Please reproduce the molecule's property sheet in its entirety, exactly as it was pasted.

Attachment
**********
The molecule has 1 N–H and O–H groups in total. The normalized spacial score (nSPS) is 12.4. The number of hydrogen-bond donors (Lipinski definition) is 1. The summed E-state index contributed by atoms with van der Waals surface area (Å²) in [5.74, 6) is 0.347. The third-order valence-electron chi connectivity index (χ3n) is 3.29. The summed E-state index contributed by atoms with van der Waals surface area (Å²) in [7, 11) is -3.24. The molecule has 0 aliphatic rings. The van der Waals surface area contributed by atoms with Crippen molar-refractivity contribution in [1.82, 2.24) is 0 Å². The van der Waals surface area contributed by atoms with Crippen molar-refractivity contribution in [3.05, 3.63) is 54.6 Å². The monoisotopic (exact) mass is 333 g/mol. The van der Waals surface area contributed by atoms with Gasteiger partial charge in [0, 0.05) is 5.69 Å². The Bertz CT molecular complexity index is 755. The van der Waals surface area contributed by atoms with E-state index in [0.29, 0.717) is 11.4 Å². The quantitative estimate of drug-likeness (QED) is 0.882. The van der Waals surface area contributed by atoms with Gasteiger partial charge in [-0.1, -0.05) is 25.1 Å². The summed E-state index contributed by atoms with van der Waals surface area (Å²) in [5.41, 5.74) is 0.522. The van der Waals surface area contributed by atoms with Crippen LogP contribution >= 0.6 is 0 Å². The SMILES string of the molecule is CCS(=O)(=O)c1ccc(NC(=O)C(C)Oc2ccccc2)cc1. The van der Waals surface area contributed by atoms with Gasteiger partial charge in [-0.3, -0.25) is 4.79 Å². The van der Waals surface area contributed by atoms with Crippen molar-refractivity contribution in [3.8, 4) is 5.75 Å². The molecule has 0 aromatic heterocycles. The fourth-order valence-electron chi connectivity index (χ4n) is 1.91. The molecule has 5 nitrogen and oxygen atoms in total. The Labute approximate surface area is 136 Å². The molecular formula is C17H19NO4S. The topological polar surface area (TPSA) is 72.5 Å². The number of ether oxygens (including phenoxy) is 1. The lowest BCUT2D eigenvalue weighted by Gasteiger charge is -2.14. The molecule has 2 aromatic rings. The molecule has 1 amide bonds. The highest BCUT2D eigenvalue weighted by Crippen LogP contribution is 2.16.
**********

The molecule has 1 N–H and O–H groups in total. The normalized spacial score (nSPS) is 12.4. The number of hydrogen-bond donors (Lipinski definition) is 1. The summed E-state index contributed by atoms with van der Waals surface area (Å²) in [5.74, 6) is 0.347. The third-order valence-electron chi connectivity index (χ3n) is 3.29. The summed E-state index contributed by atoms with van der Waals surface area (Å²) in [7, 11) is -3.24. The molecule has 0 aliphatic rings. The van der Waals surface area contributed by atoms with Crippen molar-refractivity contribution in [1.82, 2.24) is 0 Å². The van der Waals surface area contributed by atoms with Crippen molar-refractivity contribution in [3.05, 3.63) is 54.6 Å². The monoisotopic (exact) mass is 333 g/mol. The van der Waals surface area contributed by atoms with Gasteiger partial charge in [0, 0.05) is 5.69 Å². The Bertz CT molecular complexity index is 755. The van der Waals surface area contributed by atoms with E-state index in [0.29, 0.717) is 11.4 Å². The quantitative estimate of drug-likeness (QED) is 0.882. The van der Waals surface area contributed by atoms with Gasteiger partial charge in [-0.1, -0.05) is 25.1 Å². The summed E-state index contributed by atoms with van der Waals surface area (Å²) in [5.41, 5.74) is 0.522. The van der Waals surface area contributed by atoms with Crippen LogP contribution >= 0.6 is 0 Å². The SMILES string of the molecule is CCS(=O)(=O)c1ccc(NC(=O)C(C)Oc2ccccc2)cc1. The van der Waals surface area contributed by atoms with Gasteiger partial charge in [-0.3, -0.25) is 4.79 Å². The van der Waals surface area contributed by atoms with Crippen molar-refractivity contribution in [3.8, 4) is 5.75 Å². The molecule has 0 aromatic heterocycles. The fourth-order valence-electron chi connectivity index (χ4n) is 1.91. The molecule has 5 nitrogen and oxygen atoms in total. The Labute approximate surface area is 136 Å². The molecular formula is C17H19NO4S. The topological polar surface area (TPSA) is 72.5 Å². The number of ether oxygens (including phenoxy) is 1. The lowest BCUT2D eigenvalue weighted by Gasteiger charge is -2.14. The molecule has 2 aromatic rings. The molecule has 1 amide bonds. The highest BCUT2D eigenvalue weighted by Crippen LogP contribution is 2.16.